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By Geoffrey Smith
Investing.com — Shares in Dr. Martens (LON:DOCS) slumped on Thursday after the U.K.-based footwear group said its direct sales business was weaker than expected in the first half, and that margins will come under increasing pressure in the next six months due to the pound’s weakness.
The company said it expects its full-year margin before interest, taxes, depreciation and amortization to be between 1 and 2.5 percentage points lower than in fiscal 2022, due to the dollar’s appreciation, which has raised shipping and other input costs. In addition, it said it will continue to plow money into the business, something that is likely to put further pressure on profits in the near term.
Dr. Martens’ stock fell 20% in response, reversing all the progress it had made after the group issued more upbeat, but vague, guidance two weeks ago.
Even so, the company raised its interim dividend by 28% to 1.56 pence a share.
Pretax profit fell 5% and earnings per share fell 6% from a year earlier in the six months through September, as the group’s efforts to drive growth through its own-brand stores fell short of the high expectations set for the division. The direct-to-consumer division – which typically generates higher margins than its wholesale business – saw sales rise 21% but, at 43% of the sales mix, is still well short of the 60% target. Group revenue rose 13% to £419 million (£1=$1.2119).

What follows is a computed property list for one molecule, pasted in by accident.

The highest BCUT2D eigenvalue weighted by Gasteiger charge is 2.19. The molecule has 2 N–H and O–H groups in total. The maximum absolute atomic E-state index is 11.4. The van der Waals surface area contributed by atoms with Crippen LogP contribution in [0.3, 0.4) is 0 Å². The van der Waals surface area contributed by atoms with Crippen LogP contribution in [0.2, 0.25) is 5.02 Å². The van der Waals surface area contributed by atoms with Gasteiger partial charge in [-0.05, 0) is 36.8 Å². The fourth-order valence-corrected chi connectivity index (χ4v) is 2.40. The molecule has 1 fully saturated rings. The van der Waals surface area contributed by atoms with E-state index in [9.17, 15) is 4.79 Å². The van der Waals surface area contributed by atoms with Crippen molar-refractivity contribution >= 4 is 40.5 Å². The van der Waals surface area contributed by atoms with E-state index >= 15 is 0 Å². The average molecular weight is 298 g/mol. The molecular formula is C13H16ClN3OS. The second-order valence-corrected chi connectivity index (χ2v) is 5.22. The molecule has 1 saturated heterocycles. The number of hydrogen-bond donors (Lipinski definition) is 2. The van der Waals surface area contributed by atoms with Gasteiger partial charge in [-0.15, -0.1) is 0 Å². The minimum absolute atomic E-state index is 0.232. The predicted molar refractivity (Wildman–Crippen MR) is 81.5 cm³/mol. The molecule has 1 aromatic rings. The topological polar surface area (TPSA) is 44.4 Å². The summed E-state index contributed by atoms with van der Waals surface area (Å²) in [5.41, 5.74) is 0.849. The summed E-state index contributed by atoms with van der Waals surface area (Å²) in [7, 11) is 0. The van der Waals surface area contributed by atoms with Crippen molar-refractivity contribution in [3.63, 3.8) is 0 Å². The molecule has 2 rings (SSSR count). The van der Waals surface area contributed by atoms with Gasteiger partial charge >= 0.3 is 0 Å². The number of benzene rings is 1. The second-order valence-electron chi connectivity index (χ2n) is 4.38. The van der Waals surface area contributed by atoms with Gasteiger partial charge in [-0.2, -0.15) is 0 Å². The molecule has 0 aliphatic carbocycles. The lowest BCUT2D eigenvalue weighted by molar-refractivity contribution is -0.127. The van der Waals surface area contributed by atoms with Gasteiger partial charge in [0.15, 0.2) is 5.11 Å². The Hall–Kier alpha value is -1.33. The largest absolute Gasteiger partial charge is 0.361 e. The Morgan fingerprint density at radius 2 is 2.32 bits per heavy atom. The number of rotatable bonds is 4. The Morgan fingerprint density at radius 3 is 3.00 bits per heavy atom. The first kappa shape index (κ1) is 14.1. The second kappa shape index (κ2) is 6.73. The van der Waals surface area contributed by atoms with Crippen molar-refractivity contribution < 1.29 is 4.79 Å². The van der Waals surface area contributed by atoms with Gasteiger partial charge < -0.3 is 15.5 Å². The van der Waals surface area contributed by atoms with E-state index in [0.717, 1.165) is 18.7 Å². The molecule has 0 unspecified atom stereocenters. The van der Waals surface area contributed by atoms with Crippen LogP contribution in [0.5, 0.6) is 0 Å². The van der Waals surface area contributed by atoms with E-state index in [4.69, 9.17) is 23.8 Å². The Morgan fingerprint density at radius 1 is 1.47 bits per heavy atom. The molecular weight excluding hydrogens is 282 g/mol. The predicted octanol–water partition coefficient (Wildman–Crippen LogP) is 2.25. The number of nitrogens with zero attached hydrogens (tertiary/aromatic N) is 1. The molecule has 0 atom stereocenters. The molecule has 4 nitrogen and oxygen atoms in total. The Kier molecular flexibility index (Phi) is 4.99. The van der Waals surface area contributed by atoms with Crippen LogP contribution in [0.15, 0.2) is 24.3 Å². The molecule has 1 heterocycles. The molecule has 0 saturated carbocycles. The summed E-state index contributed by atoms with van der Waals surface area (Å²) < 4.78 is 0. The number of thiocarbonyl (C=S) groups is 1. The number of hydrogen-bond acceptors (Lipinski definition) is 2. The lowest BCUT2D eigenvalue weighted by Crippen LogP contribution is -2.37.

The group said trading had weakened throughout the second quarter, and has been “variable” since the start of the current quarter in October. While the key holiday season figures should look good on a year-on-year basis, that is largely because last year’s holiday sales were hurt by supply chain bottlenecks that restricted sales in the U.S. and Japan.
Dr. Martens nonetheless kept its full-year revenue guidance unchanged, saying it should rise by just under 20% from last year. It noted that a strong order book and the delayed recognition of some £10 million in revenue from sales in the first half should support revenue in the remainder of the year.
It also upheld its medium-term guidance of revenue growth of around 15%, and an EBITDA margin of 30%, saying it expected to be able to raise prices further to offset input cost inflation.